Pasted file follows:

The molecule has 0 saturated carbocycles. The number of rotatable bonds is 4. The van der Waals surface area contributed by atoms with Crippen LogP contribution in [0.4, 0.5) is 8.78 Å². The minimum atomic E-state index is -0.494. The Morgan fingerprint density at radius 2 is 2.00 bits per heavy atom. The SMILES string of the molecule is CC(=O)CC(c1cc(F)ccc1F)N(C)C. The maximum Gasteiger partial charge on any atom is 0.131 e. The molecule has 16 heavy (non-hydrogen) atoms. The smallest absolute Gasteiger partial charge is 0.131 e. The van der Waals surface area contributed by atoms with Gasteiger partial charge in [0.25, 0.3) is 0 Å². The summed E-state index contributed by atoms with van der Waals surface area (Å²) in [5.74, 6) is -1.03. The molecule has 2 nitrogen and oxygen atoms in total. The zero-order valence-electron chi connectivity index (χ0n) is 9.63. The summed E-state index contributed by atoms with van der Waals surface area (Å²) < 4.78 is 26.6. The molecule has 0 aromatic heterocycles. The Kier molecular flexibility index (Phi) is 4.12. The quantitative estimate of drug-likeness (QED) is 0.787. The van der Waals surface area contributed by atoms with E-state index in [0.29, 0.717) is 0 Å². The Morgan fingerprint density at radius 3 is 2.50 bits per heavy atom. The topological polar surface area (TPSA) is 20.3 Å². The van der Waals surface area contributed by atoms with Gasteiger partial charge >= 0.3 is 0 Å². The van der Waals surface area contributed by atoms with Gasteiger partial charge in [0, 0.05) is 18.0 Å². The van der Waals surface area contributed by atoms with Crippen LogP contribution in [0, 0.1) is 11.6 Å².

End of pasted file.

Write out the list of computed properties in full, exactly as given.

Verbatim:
The molecule has 0 saturated carbocycles. The number of rotatable bonds is 4. The van der Waals surface area contributed by atoms with Crippen LogP contribution in [0.4, 0.5) is 8.78 Å². The minimum atomic E-state index is -0.494. The Morgan fingerprint density at radius 2 is 2.00 bits per heavy atom. The SMILES string of the molecule is CC(=O)CC(c1cc(F)ccc1F)N(C)C. The maximum Gasteiger partial charge on any atom is 0.131 e. The molecule has 16 heavy (non-hydrogen) atoms. The smallest absolute Gasteiger partial charge is 0.131 e. The van der Waals surface area contributed by atoms with Gasteiger partial charge in [0.25, 0.3) is 0 Å². The summed E-state index contributed by atoms with van der Waals surface area (Å²) in [5.74, 6) is -1.03. The molecule has 2 nitrogen and oxygen atoms in total. The zero-order valence-electron chi connectivity index (χ0n) is 9.63. The summed E-state index contributed by atoms with van der Waals surface area (Å²) < 4.78 is 26.6. The molecule has 0 aromatic heterocycles. The Kier molecular flexibility index (Phi) is 4.12. The quantitative estimate of drug-likeness (QED) is 0.787. The van der Waals surface area contributed by atoms with E-state index in [0.29, 0.717) is 0 Å². The Morgan fingerprint density at radius 3 is 2.50 bits per heavy atom. The topological polar surface area (TPSA) is 20.3 Å². The van der Waals surface area contributed by atoms with Gasteiger partial charge >= 0.3 is 0 Å². The van der Waals surface area contributed by atoms with Gasteiger partial charge in [0, 0.05) is 18.0 Å². The van der Waals surface area contributed by atoms with Crippen LogP contribution in [0, 0.1) is 11.6 Å².